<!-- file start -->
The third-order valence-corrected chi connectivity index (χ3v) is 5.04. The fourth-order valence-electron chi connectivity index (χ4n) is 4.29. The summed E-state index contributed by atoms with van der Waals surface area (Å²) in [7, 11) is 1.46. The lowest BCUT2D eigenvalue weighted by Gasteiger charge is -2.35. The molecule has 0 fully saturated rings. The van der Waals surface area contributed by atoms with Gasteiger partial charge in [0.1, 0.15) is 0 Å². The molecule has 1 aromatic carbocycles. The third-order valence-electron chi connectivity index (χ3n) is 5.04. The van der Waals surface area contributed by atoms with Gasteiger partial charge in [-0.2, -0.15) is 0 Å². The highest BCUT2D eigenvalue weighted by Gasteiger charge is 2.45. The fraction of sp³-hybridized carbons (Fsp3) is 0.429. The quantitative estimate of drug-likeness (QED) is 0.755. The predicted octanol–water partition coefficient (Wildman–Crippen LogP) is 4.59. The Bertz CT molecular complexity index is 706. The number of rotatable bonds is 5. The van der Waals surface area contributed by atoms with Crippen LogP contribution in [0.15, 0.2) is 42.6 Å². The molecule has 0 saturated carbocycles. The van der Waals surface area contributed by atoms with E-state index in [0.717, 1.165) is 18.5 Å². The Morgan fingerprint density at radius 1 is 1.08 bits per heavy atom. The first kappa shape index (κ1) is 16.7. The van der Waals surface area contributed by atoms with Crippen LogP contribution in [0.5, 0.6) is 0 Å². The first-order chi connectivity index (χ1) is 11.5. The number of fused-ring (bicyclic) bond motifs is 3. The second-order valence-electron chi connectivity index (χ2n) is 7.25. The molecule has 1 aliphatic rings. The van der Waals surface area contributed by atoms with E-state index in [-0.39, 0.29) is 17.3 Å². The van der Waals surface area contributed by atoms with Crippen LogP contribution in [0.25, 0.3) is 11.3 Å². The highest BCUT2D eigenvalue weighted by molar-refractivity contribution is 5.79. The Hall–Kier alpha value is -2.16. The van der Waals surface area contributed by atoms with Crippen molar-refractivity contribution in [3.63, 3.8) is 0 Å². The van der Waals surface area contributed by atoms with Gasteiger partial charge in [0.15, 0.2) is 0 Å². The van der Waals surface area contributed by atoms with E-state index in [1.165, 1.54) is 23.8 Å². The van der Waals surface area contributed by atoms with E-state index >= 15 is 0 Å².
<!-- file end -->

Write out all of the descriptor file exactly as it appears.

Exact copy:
The third-order valence-corrected chi connectivity index (χ3v) is 5.04. The fourth-order valence-electron chi connectivity index (χ4n) is 4.29. The summed E-state index contributed by atoms with van der Waals surface area (Å²) in [7, 11) is 1.46. The lowest BCUT2D eigenvalue weighted by Gasteiger charge is -2.35. The molecule has 0 fully saturated rings. The van der Waals surface area contributed by atoms with Gasteiger partial charge in [0.1, 0.15) is 0 Å². The molecule has 1 aromatic carbocycles. The third-order valence-electron chi connectivity index (χ3n) is 5.04. The van der Waals surface area contributed by atoms with Gasteiger partial charge in [-0.2, -0.15) is 0 Å². The highest BCUT2D eigenvalue weighted by Gasteiger charge is 2.45. The fraction of sp³-hybridized carbons (Fsp3) is 0.429. The quantitative estimate of drug-likeness (QED) is 0.755. The predicted octanol–water partition coefficient (Wildman–Crippen LogP) is 4.59. The Bertz CT molecular complexity index is 706. The number of rotatable bonds is 5. The van der Waals surface area contributed by atoms with Crippen LogP contribution in [0.15, 0.2) is 42.6 Å². The molecule has 0 saturated carbocycles. The van der Waals surface area contributed by atoms with E-state index in [0.717, 1.165) is 18.5 Å². The Morgan fingerprint density at radius 1 is 1.08 bits per heavy atom. The first kappa shape index (κ1) is 16.7. The van der Waals surface area contributed by atoms with Crippen LogP contribution in [0.5, 0.6) is 0 Å². The first-order chi connectivity index (χ1) is 11.5. The number of fused-ring (bicyclic) bond motifs is 3. The second-order valence-electron chi connectivity index (χ2n) is 7.25. The molecule has 1 aliphatic rings. The van der Waals surface area contributed by atoms with E-state index in [-0.39, 0.29) is 17.3 Å². The van der Waals surface area contributed by atoms with Crippen LogP contribution in [0.25, 0.3) is 11.3 Å². The highest BCUT2D eigenvalue weighted by molar-refractivity contribution is 5.79. The Hall–Kier alpha value is -2.16. The van der Waals surface area contributed by atoms with Crippen molar-refractivity contribution in [3.63, 3.8) is 0 Å². The van der Waals surface area contributed by atoms with Gasteiger partial charge in [0.15, 0.2) is 0 Å². The van der Waals surface area contributed by atoms with E-state index in [1.165, 1.54) is 23.8 Å². The van der Waals surface area contributed by atoms with E-state index >= 15 is 0 Å².